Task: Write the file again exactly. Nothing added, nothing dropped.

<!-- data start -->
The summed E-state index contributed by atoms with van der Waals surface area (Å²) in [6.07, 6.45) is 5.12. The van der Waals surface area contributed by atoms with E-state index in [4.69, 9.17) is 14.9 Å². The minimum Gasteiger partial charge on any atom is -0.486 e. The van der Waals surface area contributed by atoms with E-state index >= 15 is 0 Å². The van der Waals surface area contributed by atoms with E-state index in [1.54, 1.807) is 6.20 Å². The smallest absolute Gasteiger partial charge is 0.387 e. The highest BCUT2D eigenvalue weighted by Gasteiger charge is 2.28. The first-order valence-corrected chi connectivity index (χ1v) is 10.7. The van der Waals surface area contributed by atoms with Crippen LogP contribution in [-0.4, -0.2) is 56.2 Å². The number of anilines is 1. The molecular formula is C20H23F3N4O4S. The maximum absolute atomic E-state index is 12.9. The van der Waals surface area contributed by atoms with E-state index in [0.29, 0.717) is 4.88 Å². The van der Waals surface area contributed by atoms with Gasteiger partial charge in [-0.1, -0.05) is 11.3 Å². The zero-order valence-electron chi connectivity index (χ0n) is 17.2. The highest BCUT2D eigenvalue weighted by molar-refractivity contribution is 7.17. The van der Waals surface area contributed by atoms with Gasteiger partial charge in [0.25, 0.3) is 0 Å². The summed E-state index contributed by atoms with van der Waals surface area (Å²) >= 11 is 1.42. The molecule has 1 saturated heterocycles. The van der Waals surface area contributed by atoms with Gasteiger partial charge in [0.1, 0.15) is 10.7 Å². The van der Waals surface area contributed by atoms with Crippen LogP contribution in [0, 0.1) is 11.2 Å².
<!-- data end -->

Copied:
The summed E-state index contributed by atoms with van der Waals surface area (Å²) in [6.07, 6.45) is 5.12. The van der Waals surface area contributed by atoms with E-state index in [4.69, 9.17) is 14.9 Å². The minimum Gasteiger partial charge on any atom is -0.486 e. The van der Waals surface area contributed by atoms with E-state index >= 15 is 0 Å². The van der Waals surface area contributed by atoms with E-state index in [1.54, 1.807) is 6.20 Å². The smallest absolute Gasteiger partial charge is 0.387 e. The highest BCUT2D eigenvalue weighted by Gasteiger charge is 2.28. The first-order valence-corrected chi connectivity index (χ1v) is 10.7. The van der Waals surface area contributed by atoms with Crippen LogP contribution in [-0.4, -0.2) is 56.2 Å². The number of anilines is 1. The molecular formula is C20H23F3N4O4S. The maximum absolute atomic E-state index is 12.9. The van der Waals surface area contributed by atoms with E-state index in [0.29, 0.717) is 4.88 Å². The van der Waals surface area contributed by atoms with Gasteiger partial charge in [-0.1, -0.05) is 11.3 Å². The zero-order valence-electron chi connectivity index (χ0n) is 17.2. The highest BCUT2D eigenvalue weighted by molar-refractivity contribution is 7.17. The van der Waals surface area contributed by atoms with Gasteiger partial charge in [0.25, 0.3) is 0 Å². The summed E-state index contributed by atoms with van der Waals surface area (Å²) >= 11 is 1.42. The molecule has 1 saturated heterocycles. The van der Waals surface area contributed by atoms with Gasteiger partial charge in [0.1, 0.15) is 10.7 Å². The van der Waals surface area contributed by atoms with Crippen LogP contribution in [0, 0.1) is 11.2 Å².